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Lexical and sublexical translation of spelling to sound: Strategic anticipation of lexical status.
Monsell, S., Patterson, K., Graham, A., Hughes, C. & Milroy, R.
Journal of Experimental Psychology: Learning, Memory, and Cognition, 18, 452-467.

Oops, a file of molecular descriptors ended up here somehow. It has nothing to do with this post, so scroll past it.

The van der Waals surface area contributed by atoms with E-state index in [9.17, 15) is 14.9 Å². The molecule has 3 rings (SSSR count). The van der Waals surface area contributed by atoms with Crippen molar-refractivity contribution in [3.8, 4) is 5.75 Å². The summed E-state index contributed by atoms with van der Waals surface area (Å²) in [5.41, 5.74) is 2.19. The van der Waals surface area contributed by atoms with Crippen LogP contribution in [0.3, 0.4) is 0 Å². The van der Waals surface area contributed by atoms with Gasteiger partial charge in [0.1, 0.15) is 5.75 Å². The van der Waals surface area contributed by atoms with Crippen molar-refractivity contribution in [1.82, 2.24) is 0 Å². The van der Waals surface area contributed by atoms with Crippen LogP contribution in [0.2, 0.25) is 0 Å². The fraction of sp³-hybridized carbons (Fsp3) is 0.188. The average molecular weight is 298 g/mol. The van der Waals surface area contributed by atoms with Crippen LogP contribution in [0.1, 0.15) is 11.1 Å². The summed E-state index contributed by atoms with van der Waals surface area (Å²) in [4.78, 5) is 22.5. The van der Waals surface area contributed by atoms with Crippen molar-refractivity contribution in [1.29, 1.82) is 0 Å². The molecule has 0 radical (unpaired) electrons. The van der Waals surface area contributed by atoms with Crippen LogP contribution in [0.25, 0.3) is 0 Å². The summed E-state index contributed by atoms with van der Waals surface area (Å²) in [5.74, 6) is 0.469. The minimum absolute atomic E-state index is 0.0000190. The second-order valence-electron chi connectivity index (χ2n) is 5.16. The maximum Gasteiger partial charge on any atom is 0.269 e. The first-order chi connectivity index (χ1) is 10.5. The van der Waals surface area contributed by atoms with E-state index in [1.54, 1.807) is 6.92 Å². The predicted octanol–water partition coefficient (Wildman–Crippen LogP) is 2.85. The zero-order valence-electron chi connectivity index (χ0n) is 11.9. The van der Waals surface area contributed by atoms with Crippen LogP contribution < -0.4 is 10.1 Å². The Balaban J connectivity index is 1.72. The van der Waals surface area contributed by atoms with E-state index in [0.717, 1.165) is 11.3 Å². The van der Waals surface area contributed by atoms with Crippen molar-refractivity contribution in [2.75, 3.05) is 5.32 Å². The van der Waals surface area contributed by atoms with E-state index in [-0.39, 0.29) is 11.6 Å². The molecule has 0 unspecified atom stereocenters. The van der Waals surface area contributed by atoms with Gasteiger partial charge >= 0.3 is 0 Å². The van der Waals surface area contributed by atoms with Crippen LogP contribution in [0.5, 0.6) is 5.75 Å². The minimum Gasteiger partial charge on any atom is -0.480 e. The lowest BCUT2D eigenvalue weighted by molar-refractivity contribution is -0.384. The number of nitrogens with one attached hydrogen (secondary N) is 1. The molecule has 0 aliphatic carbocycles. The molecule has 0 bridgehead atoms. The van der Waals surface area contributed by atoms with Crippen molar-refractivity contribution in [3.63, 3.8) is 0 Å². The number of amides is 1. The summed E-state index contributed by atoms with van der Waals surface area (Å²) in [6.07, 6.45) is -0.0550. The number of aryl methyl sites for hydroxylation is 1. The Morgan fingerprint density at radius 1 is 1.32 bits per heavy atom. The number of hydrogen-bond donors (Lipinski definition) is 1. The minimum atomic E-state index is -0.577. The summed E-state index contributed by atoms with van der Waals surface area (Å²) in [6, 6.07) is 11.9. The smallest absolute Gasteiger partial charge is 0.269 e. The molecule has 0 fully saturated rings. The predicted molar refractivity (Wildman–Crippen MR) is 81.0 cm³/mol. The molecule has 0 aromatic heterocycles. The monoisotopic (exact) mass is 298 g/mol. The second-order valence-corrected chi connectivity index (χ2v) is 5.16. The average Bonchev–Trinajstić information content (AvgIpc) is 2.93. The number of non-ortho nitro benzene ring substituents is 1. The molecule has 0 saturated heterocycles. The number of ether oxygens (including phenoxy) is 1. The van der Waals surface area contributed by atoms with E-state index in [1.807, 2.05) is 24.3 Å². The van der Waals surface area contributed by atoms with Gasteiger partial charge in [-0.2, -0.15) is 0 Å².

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Are lexical and sub-lexical levels of correspondence between spelling and sound computed by functionally separate processes during oral reading -- as in "dual-route" models? Two experiments compared naming performance in pure blocks of non-words or exception words to performance in blocks of randomly mixed non-words and exception words. Subjects named exception words faster and made fewer regularization errors when they were not also prepared for nonwords. These data suggest inhibition of the computation of assembled phonology when only exception words are expected. Subjects named non-words faster, but no more accurately, when they did not also anticipate low-frequency exception words. Thus subjects' readiness to execute assembled phonology appears to be adjusted in relation to the likely time-course of retrieval of learned pronunciations, when the latter must be attended to. This evidence for strategic dissociation between sub-lexical and lexical translation is discussed in relation to current models.